When I was about three years old I fell and cracked my head open on a step in our back garden.
The only bit I remember about the whole thing is sitting on a hospital bed being stitched back together, although I'm sure my mum's memory of it is far more vivid.
But even though I have no recollection of it happening, I have a little scar on my forehead which tells me about it every time I look in the mirror.
It's not big at all and most people wouldn't notice it unless they were intentionally looking for it, but there it is: a tiny mark to remind me of my clumsiness as a child.
For I bear on my body the scars that show I belong to Jesus.Galatians 6:17
While it may not be as nice as thinking about holiday keepsakes or mementos from a special event, the scars that we have - both physical and emotional - can also serve to act as souvenirs for us, and even when we have been healed of the wounds that caused them, they ensure that we won't forget those significant moments of pain or trauma.
Perhaps to help us not do it again.
Or perhaps just to recognise the moments when our walk with God has been less of a stroll and more of a stagger.
I recently discovered something new about Jacob and I think he had a kind of scar.
Jacob's journey did not start particularly well; he pretty much cheated, lied and manipulated his way through life, deceiving his own father and brother along the way.
But later in life he did manage to sort things out, restoring his relationship with his father and seeking to make peace with his brother. In the midst of this he went through an extraordinary experience:
After he had sent them [his family] across the stream, he sent over all his possessions. So Jacob was left alone, and a man wrestled with him till daybreak. When the man saw that he could not overpower him, he touched the socket of Jacob's hip so that his hip was wrenched as he wrestled with the man.Genesis 32:23-25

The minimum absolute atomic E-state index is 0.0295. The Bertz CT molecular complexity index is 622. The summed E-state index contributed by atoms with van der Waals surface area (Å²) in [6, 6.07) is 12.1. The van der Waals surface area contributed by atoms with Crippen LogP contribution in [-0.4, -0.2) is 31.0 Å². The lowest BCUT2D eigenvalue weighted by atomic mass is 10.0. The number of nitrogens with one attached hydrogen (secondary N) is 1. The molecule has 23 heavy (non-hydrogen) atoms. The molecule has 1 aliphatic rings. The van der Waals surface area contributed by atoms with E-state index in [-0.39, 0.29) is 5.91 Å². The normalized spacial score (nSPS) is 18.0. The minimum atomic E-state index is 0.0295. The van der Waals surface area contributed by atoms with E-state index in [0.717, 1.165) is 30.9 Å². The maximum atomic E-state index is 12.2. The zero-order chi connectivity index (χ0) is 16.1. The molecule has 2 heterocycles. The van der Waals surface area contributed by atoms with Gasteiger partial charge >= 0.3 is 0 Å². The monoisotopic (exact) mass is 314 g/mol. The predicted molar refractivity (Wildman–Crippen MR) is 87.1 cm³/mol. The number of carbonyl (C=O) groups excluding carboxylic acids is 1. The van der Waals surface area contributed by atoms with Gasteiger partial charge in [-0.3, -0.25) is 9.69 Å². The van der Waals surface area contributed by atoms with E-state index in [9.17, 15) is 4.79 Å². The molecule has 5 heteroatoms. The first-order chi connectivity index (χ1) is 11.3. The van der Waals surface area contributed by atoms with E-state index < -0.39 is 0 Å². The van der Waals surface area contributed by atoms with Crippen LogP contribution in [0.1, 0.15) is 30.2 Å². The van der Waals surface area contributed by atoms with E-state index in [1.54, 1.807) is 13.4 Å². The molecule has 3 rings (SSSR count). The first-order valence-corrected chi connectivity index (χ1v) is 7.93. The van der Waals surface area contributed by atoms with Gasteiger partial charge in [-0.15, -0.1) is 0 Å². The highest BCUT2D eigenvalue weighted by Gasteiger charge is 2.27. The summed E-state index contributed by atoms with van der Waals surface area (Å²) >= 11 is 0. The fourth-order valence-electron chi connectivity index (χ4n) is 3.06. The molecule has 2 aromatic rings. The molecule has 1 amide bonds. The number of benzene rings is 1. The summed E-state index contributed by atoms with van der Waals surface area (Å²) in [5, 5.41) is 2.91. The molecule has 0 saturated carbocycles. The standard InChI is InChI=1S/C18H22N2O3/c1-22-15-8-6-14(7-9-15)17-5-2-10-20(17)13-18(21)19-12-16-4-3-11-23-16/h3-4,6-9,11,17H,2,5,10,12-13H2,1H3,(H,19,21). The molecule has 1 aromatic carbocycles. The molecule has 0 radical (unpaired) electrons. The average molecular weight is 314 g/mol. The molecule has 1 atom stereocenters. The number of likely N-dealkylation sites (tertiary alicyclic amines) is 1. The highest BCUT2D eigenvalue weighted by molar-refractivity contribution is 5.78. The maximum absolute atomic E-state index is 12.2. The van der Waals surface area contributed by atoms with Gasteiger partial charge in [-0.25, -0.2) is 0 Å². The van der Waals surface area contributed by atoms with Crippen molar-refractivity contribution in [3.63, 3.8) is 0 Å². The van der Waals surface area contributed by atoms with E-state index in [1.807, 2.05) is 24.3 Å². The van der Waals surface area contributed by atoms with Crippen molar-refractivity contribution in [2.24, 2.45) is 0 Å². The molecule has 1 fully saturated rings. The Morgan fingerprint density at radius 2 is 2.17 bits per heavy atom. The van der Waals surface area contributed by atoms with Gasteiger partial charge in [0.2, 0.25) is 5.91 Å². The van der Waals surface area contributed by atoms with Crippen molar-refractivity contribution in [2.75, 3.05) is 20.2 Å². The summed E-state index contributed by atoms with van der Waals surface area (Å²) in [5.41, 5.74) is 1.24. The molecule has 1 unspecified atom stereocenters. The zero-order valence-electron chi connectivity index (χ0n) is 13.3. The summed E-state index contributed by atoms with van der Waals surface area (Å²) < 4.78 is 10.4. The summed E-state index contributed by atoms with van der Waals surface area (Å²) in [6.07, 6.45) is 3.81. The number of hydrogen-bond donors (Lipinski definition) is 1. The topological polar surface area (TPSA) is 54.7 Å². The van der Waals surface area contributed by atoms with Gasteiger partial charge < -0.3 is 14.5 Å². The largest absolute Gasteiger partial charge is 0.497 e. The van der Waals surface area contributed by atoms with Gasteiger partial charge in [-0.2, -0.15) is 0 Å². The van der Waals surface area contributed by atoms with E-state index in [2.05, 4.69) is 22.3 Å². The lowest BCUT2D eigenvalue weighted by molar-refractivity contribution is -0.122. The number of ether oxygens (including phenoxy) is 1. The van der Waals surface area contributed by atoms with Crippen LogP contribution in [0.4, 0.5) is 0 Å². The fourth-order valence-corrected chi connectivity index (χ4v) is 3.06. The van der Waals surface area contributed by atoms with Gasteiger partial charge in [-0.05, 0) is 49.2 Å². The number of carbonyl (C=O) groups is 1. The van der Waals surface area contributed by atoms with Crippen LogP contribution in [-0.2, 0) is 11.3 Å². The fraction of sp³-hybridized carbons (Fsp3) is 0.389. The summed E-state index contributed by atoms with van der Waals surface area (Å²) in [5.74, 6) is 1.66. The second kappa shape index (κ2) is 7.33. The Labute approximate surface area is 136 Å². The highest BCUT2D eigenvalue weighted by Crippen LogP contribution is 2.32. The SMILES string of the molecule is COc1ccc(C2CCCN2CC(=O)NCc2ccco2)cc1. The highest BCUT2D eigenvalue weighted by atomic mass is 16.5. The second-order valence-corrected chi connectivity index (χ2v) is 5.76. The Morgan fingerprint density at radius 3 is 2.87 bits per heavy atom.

A lot of people believe that this 'man' was in fact Jesus - God in human form come to work some stuff out with Jacob.
And Jacob was well aware of the importance of this moment.
All night long they battled on, and even after his hip was broken Jacob would still not give up:
Then the man said, 'Let me go, for the dawn is breaking!' But Jacob said, 'I won't let you go unless you bless me'.Genesis 32:26
Jacob was indeed blessed that night and God even recognised the change in his character by giving him a new name to reflect it.
But significantly, with this blessing came pain and a 'scar' of sorts:
The sun was rising as Jacob left Peniel, and he was limping because of the injury to his hip.Genesis 32:31
Most critics are in agreement that this limp stayed with Jacob for the rest of his life, and this thought is backed up by the writer of Hebrews who comments that in his old age, Jacob worshipped as he leant on his staff (Hebrews 11:21 ).
Given the extent of this injury and a lack of orthopaedic healthcare, it would be expected that Jacob's movement would be forever affected by his encounter with Jesus.
His souvenir was pain.
His memento was a scar that lasted a lifetime.
But perhaps that is not a bad thing.
Paul also talks about a wound that he has, although we don't know the details. In 2 Corinthians 12 he talks about a thorn in his flesh which torments him, which he begs the Lord to take away, but the Lord does not.
Instead, the 'thorn' remains and serves as a permanent reminder of the need for humility.
That's why I take pleasure in my weaknesses, and in the insults, hardships, persecutions, and troubles that I suffer for Christ. For when I am weak, then I am strong.2 Corinthians 12:10
It is in these times of pain, when we are wounded in battle or broken by hardship, that our relationship with God is stretched and, hopefully, strengthened.
So it is in our scars that we find perhaps the most meaningful souvenirs - ones that remind us how far we've come, how much He cares, or how much we need Him.
But of course, we are not the only one that carries scars.
He was hated and rejected; His life was filled with sorrow and terrible suffering. No one wanted to look at him. We despised him... He suffered and endured great pain for us... He was wounded and crushed because of our sins; by taking our punishment, He made us completely well. All of us were like sheep that had wandered off. We had each gone our own way, but the Lord gave Him the punishment we deserved.Isaiah 53:3-6
We have a Saviour who suffered and whose scars go with Him into eternity.
Whilst the rest of us stand in the promise of 1 Corinthians 15 and Revelation 21 - the promise of a resurrected body free of pain and sorrow - we have already seen the risen Jesus and we know that His scars remain. Thomas witnesses the wounds of Jesus in John 20; he begs to see them to know that this is indeed His Lord and Saviour risen from the grave.
And it is.
This is Jesus.
He is with us in our pain. He holds us in our suffering. He recognises our scars.
Because He carries them with him forever.
On the last day, Jesus will look us over not for medals, diplomas, or honours, but for scars.Brennan Manning, Ruthless Trust, page 48